There is a paucity of facts about the effects of the recent military Surge on conditions in Iraq and whether it is paving the way for a stable Iraq. Selective, anecdotal and incomplete analyses abound. Policy makers and defense planners must decide which measures of success or failure are most important, but until now few, if any, systematic analyses were available on which to base those decisions. This paper applies modern statistical techniques to a new data file derived from more than a dozen of the most reliable and widely-cited sources to assess the Surge’s impact on three key dimensions: the functioning of the Iraqi state (including civilian casualties); military casualties; and financial markets’ assessment of Iraq’s future. The new and unusually rigorous findings presented here should help inform current evaluations of the Surge and provide a basis for better decision making about future strategy.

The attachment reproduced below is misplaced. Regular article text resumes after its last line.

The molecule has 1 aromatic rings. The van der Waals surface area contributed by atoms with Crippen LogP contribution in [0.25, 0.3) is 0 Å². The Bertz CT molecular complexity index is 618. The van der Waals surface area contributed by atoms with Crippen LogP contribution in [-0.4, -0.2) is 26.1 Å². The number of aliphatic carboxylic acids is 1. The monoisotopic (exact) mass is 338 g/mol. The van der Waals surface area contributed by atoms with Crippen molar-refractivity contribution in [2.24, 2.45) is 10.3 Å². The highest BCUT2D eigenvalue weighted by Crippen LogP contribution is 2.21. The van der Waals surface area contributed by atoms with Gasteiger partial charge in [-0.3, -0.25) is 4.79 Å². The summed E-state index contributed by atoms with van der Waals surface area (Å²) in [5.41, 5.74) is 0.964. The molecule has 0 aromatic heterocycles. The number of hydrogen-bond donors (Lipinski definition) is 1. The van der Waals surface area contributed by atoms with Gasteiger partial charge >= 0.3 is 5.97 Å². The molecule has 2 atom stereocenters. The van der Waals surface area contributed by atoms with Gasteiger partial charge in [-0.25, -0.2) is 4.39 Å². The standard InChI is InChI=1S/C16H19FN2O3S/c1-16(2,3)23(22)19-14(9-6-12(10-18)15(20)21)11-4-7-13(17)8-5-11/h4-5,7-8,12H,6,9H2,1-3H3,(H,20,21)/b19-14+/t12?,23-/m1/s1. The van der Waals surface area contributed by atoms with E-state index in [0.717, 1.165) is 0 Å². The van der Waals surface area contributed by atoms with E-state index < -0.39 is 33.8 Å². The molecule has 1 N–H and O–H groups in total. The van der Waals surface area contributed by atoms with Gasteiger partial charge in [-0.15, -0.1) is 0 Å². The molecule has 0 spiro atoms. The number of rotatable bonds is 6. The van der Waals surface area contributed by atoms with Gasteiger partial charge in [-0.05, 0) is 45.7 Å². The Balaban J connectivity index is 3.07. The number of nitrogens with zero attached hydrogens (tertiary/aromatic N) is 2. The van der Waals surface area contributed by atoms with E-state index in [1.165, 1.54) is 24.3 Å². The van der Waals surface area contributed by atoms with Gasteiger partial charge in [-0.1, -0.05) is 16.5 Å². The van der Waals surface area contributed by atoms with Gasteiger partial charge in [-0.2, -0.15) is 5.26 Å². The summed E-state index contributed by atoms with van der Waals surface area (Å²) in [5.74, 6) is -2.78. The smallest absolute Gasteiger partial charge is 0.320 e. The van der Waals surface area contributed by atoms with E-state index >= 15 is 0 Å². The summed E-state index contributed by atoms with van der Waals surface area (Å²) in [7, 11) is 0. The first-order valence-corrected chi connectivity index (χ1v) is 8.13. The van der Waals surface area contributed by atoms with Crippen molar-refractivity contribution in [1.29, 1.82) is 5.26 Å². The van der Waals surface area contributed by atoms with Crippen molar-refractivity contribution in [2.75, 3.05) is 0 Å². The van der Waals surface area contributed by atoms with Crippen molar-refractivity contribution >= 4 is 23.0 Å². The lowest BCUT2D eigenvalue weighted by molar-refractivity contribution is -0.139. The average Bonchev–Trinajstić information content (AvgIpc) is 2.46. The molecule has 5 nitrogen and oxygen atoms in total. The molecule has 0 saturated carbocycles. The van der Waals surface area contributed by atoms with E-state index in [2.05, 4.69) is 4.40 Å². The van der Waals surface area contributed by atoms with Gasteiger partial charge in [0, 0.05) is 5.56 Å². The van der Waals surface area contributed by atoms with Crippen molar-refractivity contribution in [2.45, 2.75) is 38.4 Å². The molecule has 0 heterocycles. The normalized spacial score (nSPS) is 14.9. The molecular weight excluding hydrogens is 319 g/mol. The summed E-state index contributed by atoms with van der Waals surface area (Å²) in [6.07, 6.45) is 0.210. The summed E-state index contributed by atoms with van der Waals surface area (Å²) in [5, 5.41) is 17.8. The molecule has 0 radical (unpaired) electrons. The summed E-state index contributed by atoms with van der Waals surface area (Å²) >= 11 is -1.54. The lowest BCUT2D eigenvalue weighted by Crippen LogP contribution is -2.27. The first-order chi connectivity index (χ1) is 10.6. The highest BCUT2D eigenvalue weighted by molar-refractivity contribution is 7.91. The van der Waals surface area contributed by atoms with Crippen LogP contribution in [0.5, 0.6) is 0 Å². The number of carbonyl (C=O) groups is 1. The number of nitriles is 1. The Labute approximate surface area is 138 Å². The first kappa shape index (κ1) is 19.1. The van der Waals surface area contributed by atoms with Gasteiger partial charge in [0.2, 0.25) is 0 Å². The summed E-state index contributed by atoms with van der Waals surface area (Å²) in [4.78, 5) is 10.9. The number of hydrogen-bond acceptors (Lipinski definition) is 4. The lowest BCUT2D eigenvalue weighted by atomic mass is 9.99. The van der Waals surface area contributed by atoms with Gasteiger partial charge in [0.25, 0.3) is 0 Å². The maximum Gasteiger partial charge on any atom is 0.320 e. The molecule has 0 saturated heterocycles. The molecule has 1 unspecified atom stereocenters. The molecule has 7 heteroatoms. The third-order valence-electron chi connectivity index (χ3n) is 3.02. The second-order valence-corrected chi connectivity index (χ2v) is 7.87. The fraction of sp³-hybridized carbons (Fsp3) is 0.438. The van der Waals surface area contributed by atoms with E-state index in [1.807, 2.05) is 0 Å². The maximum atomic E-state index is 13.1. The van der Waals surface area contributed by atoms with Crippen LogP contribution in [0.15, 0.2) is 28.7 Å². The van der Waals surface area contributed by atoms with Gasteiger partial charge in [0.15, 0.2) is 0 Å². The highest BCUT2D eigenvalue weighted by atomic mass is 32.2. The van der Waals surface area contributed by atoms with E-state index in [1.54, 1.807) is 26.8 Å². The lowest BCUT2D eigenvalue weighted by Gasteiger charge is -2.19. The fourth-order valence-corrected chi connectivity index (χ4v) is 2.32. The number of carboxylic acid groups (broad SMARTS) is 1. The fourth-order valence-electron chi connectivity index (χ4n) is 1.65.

The analysis reveals mixed evidence on the Surge’s effect on key trends in Iraq. The security situation has improved insofar as civilian fatalities have declined without any concurrent increase in casualties among coalition and Iraqi troops. However, other areas, such as oil production and the number of trained Iraqi Security Forces have shown no improvement or declined. Evaluating such conflicting indicators is challenging.
There is, however, another way to assess the Surge. This paper shows how data from world financial markets can be used to shed light on the central question of whether the Surge has increased or diminished the prospect of today’s Iraq surviving into the future. In particular, I examine the price of Iraqi state bonds, which the Iraqi government is currently servicing, on world financial markets. After the Surge, there is a sharp decline in the price of those bonds, relative to alternative bonds. The decline signaled a 40% increase in the market’s expectation that Iraq will default. This finding suggests that to date the Surge is failing to pave the way toward a stable Iraq and may in fact be undermining it.
Most of the folks who talk about the wisdom of the market a lot probably aren’t going to be all that happy about what the market says in this case. My own metric that I’ve brought up a few times… the number of cheerleaders willing to vacation in Iraq with their families, has been lodged at zero since the invasion.